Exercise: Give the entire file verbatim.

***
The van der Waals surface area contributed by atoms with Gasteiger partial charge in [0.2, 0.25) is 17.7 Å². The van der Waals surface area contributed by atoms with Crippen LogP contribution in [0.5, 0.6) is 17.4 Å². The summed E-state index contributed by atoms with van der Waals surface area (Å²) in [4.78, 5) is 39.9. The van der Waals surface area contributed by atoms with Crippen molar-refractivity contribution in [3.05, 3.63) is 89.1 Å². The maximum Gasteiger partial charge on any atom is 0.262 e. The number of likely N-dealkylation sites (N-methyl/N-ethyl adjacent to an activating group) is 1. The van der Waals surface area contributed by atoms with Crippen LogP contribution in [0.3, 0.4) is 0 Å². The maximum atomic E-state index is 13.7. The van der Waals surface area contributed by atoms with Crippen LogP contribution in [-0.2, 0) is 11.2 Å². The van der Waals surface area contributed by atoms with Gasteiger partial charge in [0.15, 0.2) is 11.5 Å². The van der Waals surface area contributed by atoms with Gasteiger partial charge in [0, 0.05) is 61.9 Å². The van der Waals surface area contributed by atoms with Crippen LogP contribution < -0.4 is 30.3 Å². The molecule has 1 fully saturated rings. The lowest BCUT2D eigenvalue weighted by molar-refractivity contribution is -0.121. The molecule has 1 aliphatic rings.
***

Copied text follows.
The van der Waals surface area contributed by atoms with Gasteiger partial charge in [0.2, 0.25) is 17.7 Å². The van der Waals surface area contributed by atoms with Crippen LogP contribution in [0.5, 0.6) is 17.4 Å². The summed E-state index contributed by atoms with van der Waals surface area (Å²) in [4.78, 5) is 39.9. The van der Waals surface area contributed by atoms with Crippen molar-refractivity contribution in [3.05, 3.63) is 89.1 Å². The maximum Gasteiger partial charge on any atom is 0.262 e. The number of likely N-dealkylation sites (N-methyl/N-ethyl adjacent to an activating group) is 1. The van der Waals surface area contributed by atoms with Crippen LogP contribution in [0.3, 0.4) is 0 Å². The maximum atomic E-state index is 13.7. The van der Waals surface area contributed by atoms with Crippen LogP contribution in [-0.2, 0) is 11.2 Å². The van der Waals surface area contributed by atoms with Gasteiger partial charge in [0.15, 0.2) is 11.5 Å². The van der Waals surface area contributed by atoms with Gasteiger partial charge in [0, 0.05) is 61.9 Å². The van der Waals surface area contributed by atoms with Crippen LogP contribution < -0.4 is 30.3 Å². The molecule has 1 fully saturated rings. The lowest BCUT2D eigenvalue weighted by molar-refractivity contribution is -0.121. The molecule has 1 aliphatic rings.